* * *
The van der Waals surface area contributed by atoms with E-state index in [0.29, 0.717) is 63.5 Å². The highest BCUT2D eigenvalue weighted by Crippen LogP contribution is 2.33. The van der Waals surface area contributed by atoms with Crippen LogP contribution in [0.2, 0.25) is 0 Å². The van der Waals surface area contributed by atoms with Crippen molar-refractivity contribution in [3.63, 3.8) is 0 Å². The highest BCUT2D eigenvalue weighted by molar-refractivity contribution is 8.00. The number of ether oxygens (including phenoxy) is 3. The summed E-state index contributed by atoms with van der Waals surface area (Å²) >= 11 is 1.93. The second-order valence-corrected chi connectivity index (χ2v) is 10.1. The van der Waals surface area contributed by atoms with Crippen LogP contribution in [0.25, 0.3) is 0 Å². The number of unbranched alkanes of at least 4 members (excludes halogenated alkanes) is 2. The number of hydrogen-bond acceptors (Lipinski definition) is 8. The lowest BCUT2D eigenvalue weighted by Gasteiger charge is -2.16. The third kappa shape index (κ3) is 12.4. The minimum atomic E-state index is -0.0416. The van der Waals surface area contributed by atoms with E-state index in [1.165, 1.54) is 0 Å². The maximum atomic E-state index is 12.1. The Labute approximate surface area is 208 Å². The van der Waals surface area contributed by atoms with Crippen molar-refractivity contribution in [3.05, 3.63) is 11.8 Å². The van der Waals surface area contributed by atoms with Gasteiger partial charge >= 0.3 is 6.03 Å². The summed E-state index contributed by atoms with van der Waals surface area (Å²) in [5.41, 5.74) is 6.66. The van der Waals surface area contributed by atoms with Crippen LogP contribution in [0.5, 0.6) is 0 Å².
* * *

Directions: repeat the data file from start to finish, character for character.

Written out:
The van der Waals surface area contributed by atoms with E-state index in [0.29, 0.717) is 63.5 Å². The highest BCUT2D eigenvalue weighted by Crippen LogP contribution is 2.33. The van der Waals surface area contributed by atoms with Crippen LogP contribution in [0.2, 0.25) is 0 Å². The van der Waals surface area contributed by atoms with Crippen molar-refractivity contribution in [3.63, 3.8) is 0 Å². The highest BCUT2D eigenvalue weighted by molar-refractivity contribution is 8.00. The number of ether oxygens (including phenoxy) is 3. The summed E-state index contributed by atoms with van der Waals surface area (Å²) >= 11 is 1.93. The second-order valence-corrected chi connectivity index (χ2v) is 10.1. The van der Waals surface area contributed by atoms with Crippen LogP contribution in [0.25, 0.3) is 0 Å². The number of unbranched alkanes of at least 4 members (excludes halogenated alkanes) is 2. The number of hydrogen-bond acceptors (Lipinski definition) is 8. The lowest BCUT2D eigenvalue weighted by Gasteiger charge is -2.16. The third kappa shape index (κ3) is 12.4. The minimum atomic E-state index is -0.0416. The van der Waals surface area contributed by atoms with E-state index in [1.165, 1.54) is 0 Å². The maximum atomic E-state index is 12.1. The Labute approximate surface area is 208 Å². The van der Waals surface area contributed by atoms with Crippen molar-refractivity contribution in [3.05, 3.63) is 11.8 Å². The van der Waals surface area contributed by atoms with Gasteiger partial charge >= 0.3 is 6.03 Å². The summed E-state index contributed by atoms with van der Waals surface area (Å²) in [5.41, 5.74) is 6.66. The van der Waals surface area contributed by atoms with Crippen LogP contribution in [0.5, 0.6) is 0 Å².